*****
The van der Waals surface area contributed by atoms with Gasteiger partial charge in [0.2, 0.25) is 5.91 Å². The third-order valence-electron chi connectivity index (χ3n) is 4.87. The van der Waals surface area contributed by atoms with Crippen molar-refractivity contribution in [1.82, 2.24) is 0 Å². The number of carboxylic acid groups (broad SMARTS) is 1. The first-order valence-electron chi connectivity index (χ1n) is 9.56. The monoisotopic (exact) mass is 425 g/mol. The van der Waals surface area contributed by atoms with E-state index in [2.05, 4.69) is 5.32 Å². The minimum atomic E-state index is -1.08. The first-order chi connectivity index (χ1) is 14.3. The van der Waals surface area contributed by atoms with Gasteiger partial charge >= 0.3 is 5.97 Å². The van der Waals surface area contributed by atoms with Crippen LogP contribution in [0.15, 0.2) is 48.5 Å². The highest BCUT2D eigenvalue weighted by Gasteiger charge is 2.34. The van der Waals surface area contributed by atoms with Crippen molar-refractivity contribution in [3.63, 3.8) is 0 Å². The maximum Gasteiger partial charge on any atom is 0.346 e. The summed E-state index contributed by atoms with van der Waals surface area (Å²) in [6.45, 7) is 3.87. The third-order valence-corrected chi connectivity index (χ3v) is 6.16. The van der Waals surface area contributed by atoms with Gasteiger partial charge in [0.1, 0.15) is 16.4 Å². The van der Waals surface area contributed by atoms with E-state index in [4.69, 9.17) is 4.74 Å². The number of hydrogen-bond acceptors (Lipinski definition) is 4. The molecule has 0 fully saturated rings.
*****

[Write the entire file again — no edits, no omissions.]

The van der Waals surface area contributed by atoms with Gasteiger partial charge in [0.2, 0.25) is 5.91 Å². The third-order valence-electron chi connectivity index (χ3n) is 4.87. The van der Waals surface area contributed by atoms with Crippen molar-refractivity contribution in [1.82, 2.24) is 0 Å². The number of carboxylic acid groups (broad SMARTS) is 1. The first-order valence-electron chi connectivity index (χ1n) is 9.56. The monoisotopic (exact) mass is 425 g/mol. The van der Waals surface area contributed by atoms with E-state index in [2.05, 4.69) is 5.32 Å². The minimum atomic E-state index is -1.08. The first-order chi connectivity index (χ1) is 14.3. The van der Waals surface area contributed by atoms with Gasteiger partial charge >= 0.3 is 5.97 Å². The van der Waals surface area contributed by atoms with Crippen LogP contribution in [0.15, 0.2) is 48.5 Å². The highest BCUT2D eigenvalue weighted by Gasteiger charge is 2.34. The van der Waals surface area contributed by atoms with Crippen molar-refractivity contribution in [3.63, 3.8) is 0 Å². The maximum Gasteiger partial charge on any atom is 0.346 e. The summed E-state index contributed by atoms with van der Waals surface area (Å²) in [6.45, 7) is 3.87. The third-order valence-corrected chi connectivity index (χ3v) is 6.16. The van der Waals surface area contributed by atoms with Gasteiger partial charge in [0.1, 0.15) is 16.4 Å². The van der Waals surface area contributed by atoms with E-state index in [4.69, 9.17) is 4.74 Å². The number of hydrogen-bond acceptors (Lipinski definition) is 4. The molecule has 0 fully saturated rings.